Antidepressants aren’t the only things that have this effect. Various illnesses will put weight on you. So will plain old misfortune. If you’re over 40 and you’re in a car accident in which you break your leg badly enough to land you in traction, you’re not going to like what you see when the cast finally comes off. Or all that time you set aside for the gym and personal training may have to go to caring for an elderly parent, an ailing spouse, or a child who develops leukemia or some other nightmare of a problem.

It doesn’t even take a disaster. Sometimes it’s just getting older and the body you’ve worked so hard to take care of suddenly turns on you––the ungrateful bastard––and decides to blow up like a zeppelin. Bastard.

So what does any of this have to with the Chemo Dance Party, which is pretty damned silly?

Well, it’s not really meant to be an apologia/excuse for my Reubenesque proportions. It’s more to do with having cancer, one with a prognosis that more often not doesn’t end in smiles all round.

Chemo Dance Party is about living while you can––not just living but Living, with everything you’ve got. Chemo Dance Party is don’t wait to live. Don’t wait till your hair grows back; don’t wait till you lose weight; don’t wait till you get everything arranged the way you’d like it to be.

Don’t wait to live till it’s perfect. Live in such a way that makes life turn perfect. Don’t wait for the sun to shine––dance your heart out in the rain. (Hey, didn’t someone even write a song about how great it is to do that?)

Don’t wait to live. And don’t let anyone try to shame you out of it.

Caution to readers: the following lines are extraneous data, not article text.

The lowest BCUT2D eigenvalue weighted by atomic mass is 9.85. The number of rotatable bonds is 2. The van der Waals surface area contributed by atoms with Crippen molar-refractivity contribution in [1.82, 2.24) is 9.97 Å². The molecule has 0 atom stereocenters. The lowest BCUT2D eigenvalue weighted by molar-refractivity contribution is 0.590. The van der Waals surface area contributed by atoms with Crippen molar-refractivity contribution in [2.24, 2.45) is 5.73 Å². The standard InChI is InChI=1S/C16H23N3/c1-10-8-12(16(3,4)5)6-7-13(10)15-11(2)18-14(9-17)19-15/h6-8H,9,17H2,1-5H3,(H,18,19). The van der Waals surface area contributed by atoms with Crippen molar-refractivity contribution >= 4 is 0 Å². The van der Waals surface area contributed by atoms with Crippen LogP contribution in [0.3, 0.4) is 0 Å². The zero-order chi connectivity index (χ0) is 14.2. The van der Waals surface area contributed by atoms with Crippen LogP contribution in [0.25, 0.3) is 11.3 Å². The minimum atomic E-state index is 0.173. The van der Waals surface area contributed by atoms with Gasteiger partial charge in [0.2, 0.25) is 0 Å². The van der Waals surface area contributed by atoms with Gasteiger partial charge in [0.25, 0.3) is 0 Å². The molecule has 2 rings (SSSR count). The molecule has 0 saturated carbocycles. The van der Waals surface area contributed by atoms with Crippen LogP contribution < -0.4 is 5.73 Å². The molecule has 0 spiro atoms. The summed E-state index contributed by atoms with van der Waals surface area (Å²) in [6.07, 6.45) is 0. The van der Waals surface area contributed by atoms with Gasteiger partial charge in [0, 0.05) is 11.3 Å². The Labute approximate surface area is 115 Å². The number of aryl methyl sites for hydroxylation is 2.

If I can’t have Chemo Dance Party, the terrorists win.

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20 thoughts on “Chemo Dance Party: Don’t Wait To Live

  1. This is the best fucking post I’ve read about anything anywhere. I adore you. You are my soul and my heart’s inspiration (wait, isn’t there a song about that?). Leave it to you, Twinlet, to grow more magnificent, inspiring and empowered through every moment of life, no matter what the circumstances. ROCK ON!!!

  2. That sound you hear is me, blushing audibly. You’re a sweetheart, Twinlet, and friends like you are why I can keep my spirits up.

  3. I’ve often thought antidepressants were a bastard like that – but frankly I’d rather be fat than dead, which is pretty much what the alternative would be. I’ll take fat over suicidal any day.

    The Chemo Dance Party is a great idea – and you’ve got some great moves there. 😉

    • Thanks, Arkady. I don’t know why antidepressants have to do that but like you, I can handle gaining weight better than wanting to die all the time.

      Glad you liked the Chemo Dance Party. Haven’t figured out how I’m going to follow that but I’ve got 20 days to come up with something…